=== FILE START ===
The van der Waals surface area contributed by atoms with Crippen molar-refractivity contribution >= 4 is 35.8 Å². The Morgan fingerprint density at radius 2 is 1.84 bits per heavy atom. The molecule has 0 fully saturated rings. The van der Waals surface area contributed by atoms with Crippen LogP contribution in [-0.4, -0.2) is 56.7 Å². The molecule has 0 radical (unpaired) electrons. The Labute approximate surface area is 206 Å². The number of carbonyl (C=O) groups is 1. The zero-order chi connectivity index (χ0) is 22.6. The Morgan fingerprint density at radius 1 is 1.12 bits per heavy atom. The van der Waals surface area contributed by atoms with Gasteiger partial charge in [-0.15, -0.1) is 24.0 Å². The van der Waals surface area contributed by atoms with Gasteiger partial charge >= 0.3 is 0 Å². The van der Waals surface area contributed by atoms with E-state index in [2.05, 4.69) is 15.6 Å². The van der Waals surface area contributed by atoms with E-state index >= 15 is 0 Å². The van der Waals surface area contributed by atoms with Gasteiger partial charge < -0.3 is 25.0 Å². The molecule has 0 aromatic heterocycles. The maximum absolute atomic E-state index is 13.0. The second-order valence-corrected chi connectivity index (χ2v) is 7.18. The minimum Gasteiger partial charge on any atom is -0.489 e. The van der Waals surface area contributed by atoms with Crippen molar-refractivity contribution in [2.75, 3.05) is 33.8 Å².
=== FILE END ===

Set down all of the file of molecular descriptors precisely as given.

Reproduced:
The van der Waals surface area contributed by atoms with Crippen molar-refractivity contribution >= 4 is 35.8 Å². The Morgan fingerprint density at radius 2 is 1.84 bits per heavy atom. The molecule has 0 fully saturated rings. The van der Waals surface area contributed by atoms with Crippen LogP contribution in [-0.4, -0.2) is 56.7 Å². The molecule has 0 radical (unpaired) electrons. The Labute approximate surface area is 206 Å². The number of carbonyl (C=O) groups is 1. The zero-order chi connectivity index (χ0) is 22.6. The Morgan fingerprint density at radius 1 is 1.12 bits per heavy atom. The van der Waals surface area contributed by atoms with Gasteiger partial charge in [-0.15, -0.1) is 24.0 Å². The van der Waals surface area contributed by atoms with Gasteiger partial charge >= 0.3 is 0 Å². The van der Waals surface area contributed by atoms with E-state index in [2.05, 4.69) is 15.6 Å². The van der Waals surface area contributed by atoms with E-state index >= 15 is 0 Å². The van der Waals surface area contributed by atoms with Gasteiger partial charge < -0.3 is 25.0 Å². The molecule has 0 aromatic heterocycles. The maximum absolute atomic E-state index is 13.0. The second-order valence-corrected chi connectivity index (χ2v) is 7.18. The minimum Gasteiger partial charge on any atom is -0.489 e. The van der Waals surface area contributed by atoms with Crippen molar-refractivity contribution in [2.75, 3.05) is 33.8 Å².